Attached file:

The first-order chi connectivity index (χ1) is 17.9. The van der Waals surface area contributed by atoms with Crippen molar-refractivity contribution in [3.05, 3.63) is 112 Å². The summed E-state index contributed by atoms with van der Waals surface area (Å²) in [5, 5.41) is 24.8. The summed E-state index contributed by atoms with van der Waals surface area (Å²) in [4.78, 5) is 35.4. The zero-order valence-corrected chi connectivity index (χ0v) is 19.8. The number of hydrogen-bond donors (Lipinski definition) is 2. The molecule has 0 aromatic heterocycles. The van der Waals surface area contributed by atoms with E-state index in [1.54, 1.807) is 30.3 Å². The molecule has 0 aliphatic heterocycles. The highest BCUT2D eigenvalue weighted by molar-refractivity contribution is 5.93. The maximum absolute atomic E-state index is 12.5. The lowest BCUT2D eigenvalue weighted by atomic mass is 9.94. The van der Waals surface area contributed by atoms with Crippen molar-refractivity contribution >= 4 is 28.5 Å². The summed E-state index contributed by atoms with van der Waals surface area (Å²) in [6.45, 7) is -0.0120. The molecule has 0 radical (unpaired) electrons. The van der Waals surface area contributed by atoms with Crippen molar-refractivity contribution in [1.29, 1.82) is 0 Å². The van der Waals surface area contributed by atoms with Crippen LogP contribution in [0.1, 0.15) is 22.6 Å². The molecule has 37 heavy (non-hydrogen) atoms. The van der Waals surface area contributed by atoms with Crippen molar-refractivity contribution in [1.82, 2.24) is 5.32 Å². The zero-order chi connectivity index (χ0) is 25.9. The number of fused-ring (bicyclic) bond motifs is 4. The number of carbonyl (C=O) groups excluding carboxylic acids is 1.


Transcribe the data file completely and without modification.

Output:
The first-order chi connectivity index (χ1) is 17.9. The van der Waals surface area contributed by atoms with Crippen molar-refractivity contribution in [3.05, 3.63) is 112 Å². The summed E-state index contributed by atoms with van der Waals surface area (Å²) in [5, 5.41) is 24.8. The summed E-state index contributed by atoms with van der Waals surface area (Å²) in [4.78, 5) is 35.4. The zero-order valence-corrected chi connectivity index (χ0v) is 19.8. The number of hydrogen-bond donors (Lipinski definition) is 2. The molecule has 0 aromatic heterocycles. The van der Waals surface area contributed by atoms with E-state index in [1.54, 1.807) is 30.3 Å². The molecule has 0 aliphatic heterocycles. The highest BCUT2D eigenvalue weighted by molar-refractivity contribution is 5.93. The maximum absolute atomic E-state index is 12.5. The lowest BCUT2D eigenvalue weighted by atomic mass is 9.94. The van der Waals surface area contributed by atoms with Crippen molar-refractivity contribution >= 4 is 28.5 Å². The summed E-state index contributed by atoms with van der Waals surface area (Å²) in [6.45, 7) is -0.0120. The molecule has 0 radical (unpaired) electrons. The van der Waals surface area contributed by atoms with Crippen molar-refractivity contribution in [1.29, 1.82) is 0 Å². The van der Waals surface area contributed by atoms with Crippen LogP contribution in [0.1, 0.15) is 22.6 Å². The molecule has 37 heavy (non-hydrogen) atoms. The van der Waals surface area contributed by atoms with Crippen molar-refractivity contribution in [1.82, 2.24) is 5.32 Å². The zero-order chi connectivity index (χ0) is 25.9. The number of fused-ring (bicyclic) bond motifs is 4. The number of carbonyl (C=O) groups excluding carboxylic acids is 1.